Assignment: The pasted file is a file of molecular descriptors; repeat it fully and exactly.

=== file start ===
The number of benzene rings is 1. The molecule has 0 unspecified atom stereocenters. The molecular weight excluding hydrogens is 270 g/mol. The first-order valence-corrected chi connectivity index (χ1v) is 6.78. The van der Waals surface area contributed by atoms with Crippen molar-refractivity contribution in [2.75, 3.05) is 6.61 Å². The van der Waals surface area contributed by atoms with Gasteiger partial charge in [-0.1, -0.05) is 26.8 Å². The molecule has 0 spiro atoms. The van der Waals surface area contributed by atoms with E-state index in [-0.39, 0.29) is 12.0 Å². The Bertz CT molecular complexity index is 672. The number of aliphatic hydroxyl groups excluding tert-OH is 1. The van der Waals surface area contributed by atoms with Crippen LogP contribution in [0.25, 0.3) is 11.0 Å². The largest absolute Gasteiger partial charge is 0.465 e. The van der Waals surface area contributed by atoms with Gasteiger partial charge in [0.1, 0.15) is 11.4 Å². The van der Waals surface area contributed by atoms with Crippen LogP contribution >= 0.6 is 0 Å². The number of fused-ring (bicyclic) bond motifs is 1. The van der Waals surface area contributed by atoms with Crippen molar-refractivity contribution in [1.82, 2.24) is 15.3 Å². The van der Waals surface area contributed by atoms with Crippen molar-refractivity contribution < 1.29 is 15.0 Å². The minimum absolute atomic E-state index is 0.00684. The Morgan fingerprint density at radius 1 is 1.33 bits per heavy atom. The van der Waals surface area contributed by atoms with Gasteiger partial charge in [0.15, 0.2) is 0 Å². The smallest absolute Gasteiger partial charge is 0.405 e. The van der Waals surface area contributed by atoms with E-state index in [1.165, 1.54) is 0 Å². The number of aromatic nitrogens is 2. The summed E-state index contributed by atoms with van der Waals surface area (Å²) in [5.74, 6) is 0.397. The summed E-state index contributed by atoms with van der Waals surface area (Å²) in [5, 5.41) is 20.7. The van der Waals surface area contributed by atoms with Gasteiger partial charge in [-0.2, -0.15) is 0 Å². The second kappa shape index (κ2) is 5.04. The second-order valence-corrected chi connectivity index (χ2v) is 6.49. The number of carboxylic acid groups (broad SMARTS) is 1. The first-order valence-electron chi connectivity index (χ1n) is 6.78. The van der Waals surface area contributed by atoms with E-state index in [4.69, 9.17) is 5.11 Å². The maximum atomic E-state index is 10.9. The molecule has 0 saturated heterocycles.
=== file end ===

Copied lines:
The number of benzene rings is 1. The molecule has 0 unspecified atom stereocenters. The molecular weight excluding hydrogens is 270 g/mol. The first-order valence-corrected chi connectivity index (χ1v) is 6.78. The van der Waals surface area contributed by atoms with Crippen molar-refractivity contribution in [2.75, 3.05) is 6.61 Å². The van der Waals surface area contributed by atoms with Gasteiger partial charge in [-0.1, -0.05) is 26.8 Å². The molecule has 0 spiro atoms. The van der Waals surface area contributed by atoms with E-state index in [-0.39, 0.29) is 12.0 Å². The Bertz CT molecular complexity index is 672. The number of aliphatic hydroxyl groups excluding tert-OH is 1. The van der Waals surface area contributed by atoms with Crippen LogP contribution in [0.25, 0.3) is 11.0 Å². The largest absolute Gasteiger partial charge is 0.465 e. The van der Waals surface area contributed by atoms with Gasteiger partial charge in [0.1, 0.15) is 11.4 Å². The van der Waals surface area contributed by atoms with Crippen LogP contribution >= 0.6 is 0 Å². The number of fused-ring (bicyclic) bond motifs is 1. The van der Waals surface area contributed by atoms with Crippen molar-refractivity contribution in [1.82, 2.24) is 15.3 Å². The van der Waals surface area contributed by atoms with Crippen molar-refractivity contribution < 1.29 is 15.0 Å². The minimum absolute atomic E-state index is 0.00684. The Morgan fingerprint density at radius 1 is 1.33 bits per heavy atom. The van der Waals surface area contributed by atoms with Gasteiger partial charge in [0.15, 0.2) is 0 Å². The smallest absolute Gasteiger partial charge is 0.405 e. The van der Waals surface area contributed by atoms with E-state index in [1.165, 1.54) is 0 Å². The number of aromatic nitrogens is 2. The summed E-state index contributed by atoms with van der Waals surface area (Å²) in [5.74, 6) is 0.397. The summed E-state index contributed by atoms with van der Waals surface area (Å²) in [5, 5.41) is 20.7. The van der Waals surface area contributed by atoms with Gasteiger partial charge in [-0.2, -0.15) is 0 Å². The second kappa shape index (κ2) is 5.04. The second-order valence-corrected chi connectivity index (χ2v) is 6.49. The number of carboxylic acid groups (broad SMARTS) is 1. The first-order valence-electron chi connectivity index (χ1n) is 6.78. The van der Waals surface area contributed by atoms with E-state index in [4.69, 9.17) is 5.11 Å². The maximum atomic E-state index is 10.9. The molecule has 0 saturated heterocycles.